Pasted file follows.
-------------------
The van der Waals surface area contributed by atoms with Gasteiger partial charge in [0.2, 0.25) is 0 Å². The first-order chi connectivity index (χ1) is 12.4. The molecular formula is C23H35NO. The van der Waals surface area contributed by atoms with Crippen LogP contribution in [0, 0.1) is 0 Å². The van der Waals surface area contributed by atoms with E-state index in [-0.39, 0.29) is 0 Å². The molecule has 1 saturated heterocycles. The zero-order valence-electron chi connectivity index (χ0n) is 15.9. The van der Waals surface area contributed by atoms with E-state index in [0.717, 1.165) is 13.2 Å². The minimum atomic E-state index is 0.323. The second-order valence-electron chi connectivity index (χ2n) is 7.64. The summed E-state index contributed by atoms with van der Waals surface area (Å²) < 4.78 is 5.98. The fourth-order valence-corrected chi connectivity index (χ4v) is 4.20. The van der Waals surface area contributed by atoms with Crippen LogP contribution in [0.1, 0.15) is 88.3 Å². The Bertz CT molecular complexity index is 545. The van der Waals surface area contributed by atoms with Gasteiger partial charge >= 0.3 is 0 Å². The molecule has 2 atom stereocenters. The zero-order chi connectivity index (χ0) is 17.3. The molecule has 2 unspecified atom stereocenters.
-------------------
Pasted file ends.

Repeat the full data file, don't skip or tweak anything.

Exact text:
The van der Waals surface area contributed by atoms with Gasteiger partial charge in [0.2, 0.25) is 0 Å². The first-order chi connectivity index (χ1) is 12.4. The molecular formula is C23H35NO. The van der Waals surface area contributed by atoms with Crippen LogP contribution in [0, 0.1) is 0 Å². The van der Waals surface area contributed by atoms with E-state index in [-0.39, 0.29) is 0 Å². The molecule has 1 saturated heterocycles. The zero-order valence-electron chi connectivity index (χ0n) is 15.9. The van der Waals surface area contributed by atoms with E-state index in [0.717, 1.165) is 13.2 Å². The minimum atomic E-state index is 0.323. The second-order valence-electron chi connectivity index (χ2n) is 7.64. The summed E-state index contributed by atoms with van der Waals surface area (Å²) < 4.78 is 5.98. The fourth-order valence-corrected chi connectivity index (χ4v) is 4.20. The van der Waals surface area contributed by atoms with Crippen LogP contribution in [0.1, 0.15) is 88.3 Å². The Bertz CT molecular complexity index is 545. The van der Waals surface area contributed by atoms with Gasteiger partial charge >= 0.3 is 0 Å². The molecule has 2 atom stereocenters. The zero-order chi connectivity index (χ0) is 17.3. The molecule has 2 unspecified atom stereocenters.